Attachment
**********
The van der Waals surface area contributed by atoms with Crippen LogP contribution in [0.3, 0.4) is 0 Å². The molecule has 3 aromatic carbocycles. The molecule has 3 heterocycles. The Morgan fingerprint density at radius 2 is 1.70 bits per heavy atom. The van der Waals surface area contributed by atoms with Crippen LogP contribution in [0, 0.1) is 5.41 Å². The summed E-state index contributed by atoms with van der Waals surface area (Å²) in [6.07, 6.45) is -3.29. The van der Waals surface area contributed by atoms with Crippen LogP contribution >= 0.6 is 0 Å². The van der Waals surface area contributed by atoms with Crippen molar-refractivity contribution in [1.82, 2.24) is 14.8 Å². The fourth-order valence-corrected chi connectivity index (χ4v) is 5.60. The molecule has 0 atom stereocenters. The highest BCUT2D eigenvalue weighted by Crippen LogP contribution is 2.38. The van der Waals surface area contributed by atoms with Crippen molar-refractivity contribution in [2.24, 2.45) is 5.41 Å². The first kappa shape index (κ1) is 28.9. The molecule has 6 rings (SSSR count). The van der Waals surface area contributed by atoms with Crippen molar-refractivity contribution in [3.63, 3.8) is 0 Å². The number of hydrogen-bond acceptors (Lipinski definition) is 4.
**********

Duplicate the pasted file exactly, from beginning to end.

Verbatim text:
The van der Waals surface area contributed by atoms with Crippen LogP contribution in [0.3, 0.4) is 0 Å². The molecule has 3 aromatic carbocycles. The molecule has 3 heterocycles. The Morgan fingerprint density at radius 2 is 1.70 bits per heavy atom. The van der Waals surface area contributed by atoms with Crippen LogP contribution in [0, 0.1) is 5.41 Å². The summed E-state index contributed by atoms with van der Waals surface area (Å²) in [6.07, 6.45) is -3.29. The van der Waals surface area contributed by atoms with Crippen LogP contribution >= 0.6 is 0 Å². The van der Waals surface area contributed by atoms with Crippen molar-refractivity contribution in [1.82, 2.24) is 14.8 Å². The fourth-order valence-corrected chi connectivity index (χ4v) is 5.60. The molecule has 0 atom stereocenters. The highest BCUT2D eigenvalue weighted by Crippen LogP contribution is 2.38. The van der Waals surface area contributed by atoms with Crippen molar-refractivity contribution in [2.24, 2.45) is 5.41 Å². The first kappa shape index (κ1) is 28.9. The molecule has 6 rings (SSSR count). The van der Waals surface area contributed by atoms with Crippen molar-refractivity contribution in [3.63, 3.8) is 0 Å². The number of hydrogen-bond acceptors (Lipinski definition) is 4.